Citizen Reporter
3 minute read
6 Feb 2022
11:59 am

Legal action mulled against ‘tainted’ interview process for Chief Justice post

Citizen Reporter

The Helen Suzman Foundation labelled the interview process for the position of Chief Justice "tainted" and "irrational".

President of Supreme Court of Appeal Mandisa Maya during her interview for South Africa's next Chief Justice at Park Hotel, Sandton, on 2 February 2022. Photo: Gallo Images/Daily Maverick/Felix Dlangamandla

The recommendation of Supreme Court of Appeal (SCA) President Mandisa Maya for the position of Chief Justice could face a hurdle after some civil society organisations said the interviews were not fair.

On Saturday evening, advocate Dali Mpofu announced that the Judicial Service Commission (JSC) will recommend Maya for the post.

Maya was shortlisted by President Cyril Ramaphosa for the top judicial position, along with Constitutional Court (ConCourt) Justice Mbuyiseli Madlanga, Acting Chief Justice Raymond Zondo and Gauteng Judge President Dunstan Mlambo.

The JSC, however, was criticised over the line of questioning by some of its members during this week’s interviews.

Some of the criticism levelled against the JSC stemmed from the unsubstantiated questions advocate Dali Mpofu and EFF leader Julius Malema posed to Mlambo on Thursday around “rumours” of sexual harassment. The questions were later expunged when the chair ruled they were unfair.

Paul Hoffman, the director of Accountability Now, had also told The Citizen that he believed Maya’s interview had been “unnecessarily polluted by the comments made because she is a woman”.

During her interview, Maya was asked why she, as a woman, would be a suitable appointment. She responded that she was good “not simply because I am a woman. I’m just a good woman judge”.

ALSO READ: ‘I’m not here simply because I’m a woman’: Judge Maya defends her standing for Chief Justice

Legal experts are now saying these lines of questions did not provide a fair chance for the four Chief Justice candidates.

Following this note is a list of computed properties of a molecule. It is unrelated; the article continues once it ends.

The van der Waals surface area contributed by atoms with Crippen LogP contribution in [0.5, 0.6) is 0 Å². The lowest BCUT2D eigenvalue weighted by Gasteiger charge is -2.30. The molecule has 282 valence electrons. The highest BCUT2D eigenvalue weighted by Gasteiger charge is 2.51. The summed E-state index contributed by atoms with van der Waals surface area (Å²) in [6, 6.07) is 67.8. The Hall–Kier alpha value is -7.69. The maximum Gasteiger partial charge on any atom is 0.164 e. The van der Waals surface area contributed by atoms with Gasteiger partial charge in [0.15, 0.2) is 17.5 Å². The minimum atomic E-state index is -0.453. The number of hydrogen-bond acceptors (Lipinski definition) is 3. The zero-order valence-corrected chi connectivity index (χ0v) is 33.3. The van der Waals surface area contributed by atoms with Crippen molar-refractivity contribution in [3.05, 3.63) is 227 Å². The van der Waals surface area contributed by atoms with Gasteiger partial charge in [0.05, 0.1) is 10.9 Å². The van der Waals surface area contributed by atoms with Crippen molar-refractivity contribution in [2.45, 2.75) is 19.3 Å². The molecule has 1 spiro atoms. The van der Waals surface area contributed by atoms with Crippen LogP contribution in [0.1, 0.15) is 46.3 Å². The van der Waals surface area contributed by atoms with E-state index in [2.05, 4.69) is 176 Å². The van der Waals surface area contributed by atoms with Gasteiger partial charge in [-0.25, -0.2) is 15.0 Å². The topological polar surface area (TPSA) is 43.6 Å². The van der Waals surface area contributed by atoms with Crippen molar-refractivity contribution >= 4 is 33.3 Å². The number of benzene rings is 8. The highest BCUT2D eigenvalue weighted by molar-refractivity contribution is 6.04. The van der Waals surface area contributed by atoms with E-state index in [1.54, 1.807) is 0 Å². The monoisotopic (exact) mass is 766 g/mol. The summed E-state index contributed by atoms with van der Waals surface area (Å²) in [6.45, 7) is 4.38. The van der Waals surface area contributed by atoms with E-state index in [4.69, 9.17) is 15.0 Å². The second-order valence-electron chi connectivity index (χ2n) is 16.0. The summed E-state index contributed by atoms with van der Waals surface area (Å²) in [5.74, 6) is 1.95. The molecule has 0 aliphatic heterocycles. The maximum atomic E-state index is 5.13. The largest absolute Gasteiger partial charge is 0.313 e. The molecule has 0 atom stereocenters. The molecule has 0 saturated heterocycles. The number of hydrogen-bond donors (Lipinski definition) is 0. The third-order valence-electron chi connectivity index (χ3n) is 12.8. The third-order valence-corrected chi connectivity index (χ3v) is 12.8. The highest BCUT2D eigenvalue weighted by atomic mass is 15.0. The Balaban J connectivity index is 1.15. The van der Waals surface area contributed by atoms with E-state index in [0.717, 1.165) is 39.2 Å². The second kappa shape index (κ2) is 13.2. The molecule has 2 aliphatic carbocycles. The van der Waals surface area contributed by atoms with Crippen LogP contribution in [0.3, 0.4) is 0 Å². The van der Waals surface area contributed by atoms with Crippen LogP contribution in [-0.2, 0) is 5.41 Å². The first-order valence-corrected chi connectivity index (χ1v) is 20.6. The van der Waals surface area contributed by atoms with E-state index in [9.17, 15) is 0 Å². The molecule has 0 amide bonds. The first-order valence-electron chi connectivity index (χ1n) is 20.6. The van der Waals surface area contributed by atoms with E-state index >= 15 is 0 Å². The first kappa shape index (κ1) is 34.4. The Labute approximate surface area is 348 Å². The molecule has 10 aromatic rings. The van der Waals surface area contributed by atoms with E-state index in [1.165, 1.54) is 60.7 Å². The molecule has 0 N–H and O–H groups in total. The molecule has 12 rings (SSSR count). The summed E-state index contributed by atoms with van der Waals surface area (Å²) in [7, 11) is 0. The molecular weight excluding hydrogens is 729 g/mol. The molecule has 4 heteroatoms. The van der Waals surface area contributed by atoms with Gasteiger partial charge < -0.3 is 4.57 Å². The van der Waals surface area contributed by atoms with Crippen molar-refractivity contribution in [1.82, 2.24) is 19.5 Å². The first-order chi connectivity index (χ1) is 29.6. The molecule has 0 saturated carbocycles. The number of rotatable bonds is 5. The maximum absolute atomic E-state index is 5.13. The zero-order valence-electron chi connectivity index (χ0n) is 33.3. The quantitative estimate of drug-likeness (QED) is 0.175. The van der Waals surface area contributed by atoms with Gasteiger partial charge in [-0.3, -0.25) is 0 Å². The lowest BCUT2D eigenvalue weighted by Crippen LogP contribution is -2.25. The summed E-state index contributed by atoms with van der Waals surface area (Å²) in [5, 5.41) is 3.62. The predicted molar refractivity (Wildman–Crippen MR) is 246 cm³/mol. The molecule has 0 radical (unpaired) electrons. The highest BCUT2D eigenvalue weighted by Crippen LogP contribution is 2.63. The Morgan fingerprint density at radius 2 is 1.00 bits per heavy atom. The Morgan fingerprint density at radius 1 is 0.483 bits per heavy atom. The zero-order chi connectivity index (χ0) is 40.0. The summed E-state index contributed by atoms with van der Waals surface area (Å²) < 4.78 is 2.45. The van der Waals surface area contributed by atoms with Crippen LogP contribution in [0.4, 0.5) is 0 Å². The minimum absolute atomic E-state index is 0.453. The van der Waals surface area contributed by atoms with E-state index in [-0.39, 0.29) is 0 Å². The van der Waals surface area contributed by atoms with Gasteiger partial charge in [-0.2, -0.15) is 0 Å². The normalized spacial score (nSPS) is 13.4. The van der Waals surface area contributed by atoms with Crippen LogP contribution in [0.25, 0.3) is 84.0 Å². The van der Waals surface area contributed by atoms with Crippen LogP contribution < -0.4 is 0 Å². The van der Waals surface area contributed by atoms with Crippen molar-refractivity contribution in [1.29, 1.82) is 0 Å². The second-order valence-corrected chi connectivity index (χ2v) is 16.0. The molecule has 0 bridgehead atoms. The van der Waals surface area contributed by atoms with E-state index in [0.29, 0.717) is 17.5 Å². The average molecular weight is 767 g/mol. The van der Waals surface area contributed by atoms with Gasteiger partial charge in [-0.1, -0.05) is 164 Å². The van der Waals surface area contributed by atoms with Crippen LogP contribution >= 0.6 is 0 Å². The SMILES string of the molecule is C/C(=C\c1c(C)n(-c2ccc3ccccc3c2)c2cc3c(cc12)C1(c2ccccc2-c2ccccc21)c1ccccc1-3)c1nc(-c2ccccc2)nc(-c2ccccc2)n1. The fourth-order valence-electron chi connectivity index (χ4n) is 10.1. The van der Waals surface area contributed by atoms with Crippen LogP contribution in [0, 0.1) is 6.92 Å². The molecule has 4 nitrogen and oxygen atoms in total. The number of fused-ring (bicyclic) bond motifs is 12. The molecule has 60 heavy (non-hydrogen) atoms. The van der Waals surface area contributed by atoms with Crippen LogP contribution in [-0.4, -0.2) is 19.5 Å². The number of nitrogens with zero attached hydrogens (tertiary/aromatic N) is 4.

According to the Sunday Times, the Helen Suzman Foundation (HSF) is speaking to other NGOs about legal action to challenge the interviews, which it labelled “tainted” and “irrational”.

“Many in South Africa will want to applaud the possible appointment of our first female chief justice. But the recommendation of justice Maya as a result of a tainted, irrational, degraded process is no victory at all,” said HSF executive director Nicole Fritz.

“Far from suggesting that women might take the helm of the judiciary on the basis of merit and their own intrinsic worth, it perversely suggests that they can only do so as a result of a corrupted, debased process.”

ALSO READ: JSC under fire for politicised interview of the next Chief Justice

Professor Helen Kruuse of Rhodes University also reportedly objected to the way the interviews were conducted. 

“I am particularly concerned with the sexist nature of questions posed to President Maya and the unsubstantiated sexual harassment questions posed to Judge President Mlambo. While I believe the sexual harassment questions were expunged from the record, I believe the damage has already been done,” said Kruuse.

She recommended that the interviews be held again, with the JSC commissioners being told to treat the candidates fairly, and with the implicated commissioners possibly stepping down.

Kruuse said if this did not happen, “the commission’s work could be set aside by a court of law”.

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